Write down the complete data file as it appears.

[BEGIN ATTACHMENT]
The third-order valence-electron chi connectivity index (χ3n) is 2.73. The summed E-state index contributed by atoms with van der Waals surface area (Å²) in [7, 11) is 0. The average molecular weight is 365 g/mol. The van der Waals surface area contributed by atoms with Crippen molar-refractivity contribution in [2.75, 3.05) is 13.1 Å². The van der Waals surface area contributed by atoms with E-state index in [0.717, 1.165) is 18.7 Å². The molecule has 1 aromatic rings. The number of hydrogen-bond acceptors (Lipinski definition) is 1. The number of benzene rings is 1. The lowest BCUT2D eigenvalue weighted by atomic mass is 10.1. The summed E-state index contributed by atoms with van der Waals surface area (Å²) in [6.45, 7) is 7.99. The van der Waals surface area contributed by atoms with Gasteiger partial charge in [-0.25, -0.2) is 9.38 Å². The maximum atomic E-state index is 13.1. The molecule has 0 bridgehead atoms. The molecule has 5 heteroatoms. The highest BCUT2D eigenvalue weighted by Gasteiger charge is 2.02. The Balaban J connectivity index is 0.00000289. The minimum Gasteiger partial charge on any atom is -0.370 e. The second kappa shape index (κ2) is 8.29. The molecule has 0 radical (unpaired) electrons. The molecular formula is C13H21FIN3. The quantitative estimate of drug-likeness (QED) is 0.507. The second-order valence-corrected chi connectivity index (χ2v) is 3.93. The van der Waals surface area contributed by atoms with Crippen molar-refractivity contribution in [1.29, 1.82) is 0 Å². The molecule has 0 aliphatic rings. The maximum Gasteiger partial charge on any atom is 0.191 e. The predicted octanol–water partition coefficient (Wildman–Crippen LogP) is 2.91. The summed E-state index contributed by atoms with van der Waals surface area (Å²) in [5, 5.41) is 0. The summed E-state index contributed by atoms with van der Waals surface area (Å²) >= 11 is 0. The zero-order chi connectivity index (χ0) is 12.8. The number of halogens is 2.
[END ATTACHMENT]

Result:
The third-order valence-electron chi connectivity index (χ3n) is 2.73. The summed E-state index contributed by atoms with van der Waals surface area (Å²) in [7, 11) is 0. The average molecular weight is 365 g/mol. The van der Waals surface area contributed by atoms with Crippen molar-refractivity contribution in [2.75, 3.05) is 13.1 Å². The van der Waals surface area contributed by atoms with E-state index in [0.717, 1.165) is 18.7 Å². The molecule has 1 aromatic rings. The number of hydrogen-bond acceptors (Lipinski definition) is 1. The number of benzene rings is 1. The lowest BCUT2D eigenvalue weighted by atomic mass is 10.1. The summed E-state index contributed by atoms with van der Waals surface area (Å²) in [6.45, 7) is 7.99. The van der Waals surface area contributed by atoms with Gasteiger partial charge in [-0.25, -0.2) is 9.38 Å². The maximum atomic E-state index is 13.1. The molecule has 0 bridgehead atoms. The molecule has 5 heteroatoms. The highest BCUT2D eigenvalue weighted by Gasteiger charge is 2.02. The Balaban J connectivity index is 0.00000289. The minimum Gasteiger partial charge on any atom is -0.370 e. The second kappa shape index (κ2) is 8.29. The molecule has 0 radical (unpaired) electrons. The molecular formula is C13H21FIN3. The quantitative estimate of drug-likeness (QED) is 0.507. The second-order valence-corrected chi connectivity index (χ2v) is 3.93. The van der Waals surface area contributed by atoms with Crippen molar-refractivity contribution in [1.29, 1.82) is 0 Å². The molecule has 0 aliphatic rings. The maximum Gasteiger partial charge on any atom is 0.191 e. The predicted octanol–water partition coefficient (Wildman–Crippen LogP) is 2.91. The summed E-state index contributed by atoms with van der Waals surface area (Å²) in [5, 5.41) is 0. The summed E-state index contributed by atoms with van der Waals surface area (Å²) >= 11 is 0. The zero-order chi connectivity index (χ0) is 12.8. The number of halogens is 2.